Not sure exactly what you mean by "range extender style".
By strict definition, that would be a vehicle with no mechanical between the ICE and the drivetrain. That eliminates all but the BMW i3 REx.
Both the Clarity PHEV and the Volt will function as either serial or parallel hybrids. In serial hybrids, the ICE functions as a generator for the electric motor(s). Parallel hybrids link the ICE directly to the drive wheels. The Volt stays in Serial mode more than the Clarity.
From Honda's press release:
The Clarity Plug-In operates in three different driving modes, depending on the driving situation, and is able to shift instantly, automatically and seamlessly from one mode to another to optimize overall efficiency:
In EV Drive mode, the Clarity operates like an all-electric vehicle – the engine is off and is decoupled from the drivetrain to reduce friction. Motive power comes from the 181-horsepower traction motor, which draws electricity from the lithium-ion battery pack.
In Hybrid Drive mode, the Clarity functions as a series hybrid. Like EV Drive mode, motive power comes from the electric traction motor. The coupled gasoline engine and generator motor produce electricity, which is sent directly to the traction motor or to the battery pack, depending on the driving situation and the battery's state of charge.
In Engine Drive mode, which is typically engaged when cruising at medium to high speeds, the Clarity functions as a parallel hybrid. A lock-up clutch connects the engine (always linked to the generator motor) and the traction motor to send power directly from the engine to the front wheels. Unlike most competing hybrid and plug-in hybrid vehicles, the Clarity does not use a conventional transmission, which saves weight and minimizes complexity while improving efficiency.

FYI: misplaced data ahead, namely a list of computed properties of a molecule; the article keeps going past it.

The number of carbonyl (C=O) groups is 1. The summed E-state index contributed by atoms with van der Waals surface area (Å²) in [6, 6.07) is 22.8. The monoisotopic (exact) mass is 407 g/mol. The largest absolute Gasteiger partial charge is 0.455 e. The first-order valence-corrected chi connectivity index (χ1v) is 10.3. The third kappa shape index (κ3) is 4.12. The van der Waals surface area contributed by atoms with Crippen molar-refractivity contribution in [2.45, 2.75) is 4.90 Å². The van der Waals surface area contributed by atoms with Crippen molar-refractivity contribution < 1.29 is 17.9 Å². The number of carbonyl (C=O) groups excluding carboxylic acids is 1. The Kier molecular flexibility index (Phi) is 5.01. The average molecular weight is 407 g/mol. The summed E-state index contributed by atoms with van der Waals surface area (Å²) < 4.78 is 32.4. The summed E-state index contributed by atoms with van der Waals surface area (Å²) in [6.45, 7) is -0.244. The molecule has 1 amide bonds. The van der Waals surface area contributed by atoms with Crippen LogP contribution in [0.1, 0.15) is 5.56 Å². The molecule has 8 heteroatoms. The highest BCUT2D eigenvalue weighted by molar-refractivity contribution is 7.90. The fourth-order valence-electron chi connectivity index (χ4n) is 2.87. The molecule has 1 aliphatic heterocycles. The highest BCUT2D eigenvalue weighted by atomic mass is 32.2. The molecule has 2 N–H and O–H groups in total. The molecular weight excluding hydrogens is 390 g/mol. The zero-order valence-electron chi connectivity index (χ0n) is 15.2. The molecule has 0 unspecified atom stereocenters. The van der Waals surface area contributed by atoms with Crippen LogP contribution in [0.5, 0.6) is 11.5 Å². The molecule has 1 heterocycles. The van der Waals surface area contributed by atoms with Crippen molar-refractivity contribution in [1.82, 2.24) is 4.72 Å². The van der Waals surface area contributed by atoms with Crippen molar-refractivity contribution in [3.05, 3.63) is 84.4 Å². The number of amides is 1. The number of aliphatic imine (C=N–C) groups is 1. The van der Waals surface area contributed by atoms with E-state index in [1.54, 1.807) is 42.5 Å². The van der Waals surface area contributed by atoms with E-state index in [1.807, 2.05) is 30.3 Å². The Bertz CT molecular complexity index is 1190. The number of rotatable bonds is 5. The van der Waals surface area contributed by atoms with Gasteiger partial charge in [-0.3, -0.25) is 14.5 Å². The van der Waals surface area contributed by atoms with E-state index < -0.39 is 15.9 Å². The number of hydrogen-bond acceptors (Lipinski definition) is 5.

As to PHEV's available, we (the Oregon Electric Vehicle Association or OEVA) have a series of comparison sheets that show pretty much what is available on the market.
The sheets with only an orange circle under range are 100% electric (BEV's), those that also have the green oval are PHEV's.
I've driven all but a few of the vehicles on those sheets, so can provide at least a little feedback.
5 seat belts is, in reality, a stretch for the Volt. The middle seat in the back is barely suitable for a child. The Clarity is far roomier than the Volt in the back seat. The A3 is nice, but the electric range is relatively short - but it is a hoot to drive and the build/Interior quality is up to Audi standards.
Others that can seat 5:
Kia Optima PHEV
Hyundai Sonata PHEV
Chrysler Pacifica Hybrid
BMW iPerformance models (3, 5 and 7 series plus the X5) - relatively small Electric range
Cadillac CT6 Plug-in
Kia Niro PHEV
Mini Cooper S E Countryman All4 Plug-in Hybrid (I think the name is longer than the car)
Mitsubishi Outlander PHEV
Hyundai Ioniq PHEV
Mercedes C350e and GLE 550e have token Electric ranges
Porsche Panamera and Cayenne E-Hybrids
Volvo XC60, XC90 and S90 T8's
Not sure how important various factors such as electric range, price, body style, "luxury" factor, etc are to you, but there are lots of choices with more coming all the time.